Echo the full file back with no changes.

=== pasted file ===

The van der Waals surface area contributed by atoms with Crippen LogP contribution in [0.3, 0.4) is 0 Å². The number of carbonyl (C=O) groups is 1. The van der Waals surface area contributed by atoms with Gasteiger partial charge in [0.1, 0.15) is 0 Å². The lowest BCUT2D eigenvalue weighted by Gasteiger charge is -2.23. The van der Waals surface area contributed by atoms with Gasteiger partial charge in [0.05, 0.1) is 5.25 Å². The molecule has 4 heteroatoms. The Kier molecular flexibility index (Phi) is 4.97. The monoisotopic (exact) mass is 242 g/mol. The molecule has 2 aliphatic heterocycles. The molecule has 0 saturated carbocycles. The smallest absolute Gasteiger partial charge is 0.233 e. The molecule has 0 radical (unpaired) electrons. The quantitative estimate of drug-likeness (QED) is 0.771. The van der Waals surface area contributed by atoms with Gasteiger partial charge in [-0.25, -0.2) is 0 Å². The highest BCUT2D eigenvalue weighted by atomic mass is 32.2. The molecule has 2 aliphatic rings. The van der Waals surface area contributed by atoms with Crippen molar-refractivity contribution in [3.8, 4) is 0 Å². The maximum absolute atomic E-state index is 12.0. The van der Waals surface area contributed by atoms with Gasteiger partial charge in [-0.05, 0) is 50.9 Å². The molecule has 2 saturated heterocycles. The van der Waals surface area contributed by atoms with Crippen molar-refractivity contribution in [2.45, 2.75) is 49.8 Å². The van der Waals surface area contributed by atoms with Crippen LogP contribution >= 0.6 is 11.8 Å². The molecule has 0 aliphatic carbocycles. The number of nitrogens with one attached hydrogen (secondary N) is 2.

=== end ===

The van der Waals surface area contributed by atoms with Crippen LogP contribution in [0.3, 0.4) is 0 Å². The number of carbonyl (C=O) groups is 1. The van der Waals surface area contributed by atoms with Gasteiger partial charge in [0.1, 0.15) is 0 Å². The lowest BCUT2D eigenvalue weighted by Gasteiger charge is -2.23. The van der Waals surface area contributed by atoms with Gasteiger partial charge in [0.05, 0.1) is 5.25 Å². The molecule has 4 heteroatoms. The Kier molecular flexibility index (Phi) is 4.97. The monoisotopic (exact) mass is 242 g/mol. The molecule has 2 aliphatic heterocycles. The molecule has 0 saturated carbocycles. The smallest absolute Gasteiger partial charge is 0.233 e. The molecule has 0 radical (unpaired) electrons. The quantitative estimate of drug-likeness (QED) is 0.771. The van der Waals surface area contributed by atoms with Gasteiger partial charge in [-0.25, -0.2) is 0 Å². The highest BCUT2D eigenvalue weighted by atomic mass is 32.2. The molecule has 2 aliphatic rings. The van der Waals surface area contributed by atoms with Crippen molar-refractivity contribution in [3.8, 4) is 0 Å². The maximum absolute atomic E-state index is 12.0. The van der Waals surface area contributed by atoms with Gasteiger partial charge in [-0.05, 0) is 50.9 Å². The molecule has 2 saturated heterocycles. The van der Waals surface area contributed by atoms with Crippen molar-refractivity contribution in [2.45, 2.75) is 49.8 Å². The van der Waals surface area contributed by atoms with Crippen LogP contribution >= 0.6 is 11.8 Å². The molecule has 0 aliphatic carbocycles. The number of nitrogens with one attached hydrogen (secondary N) is 2.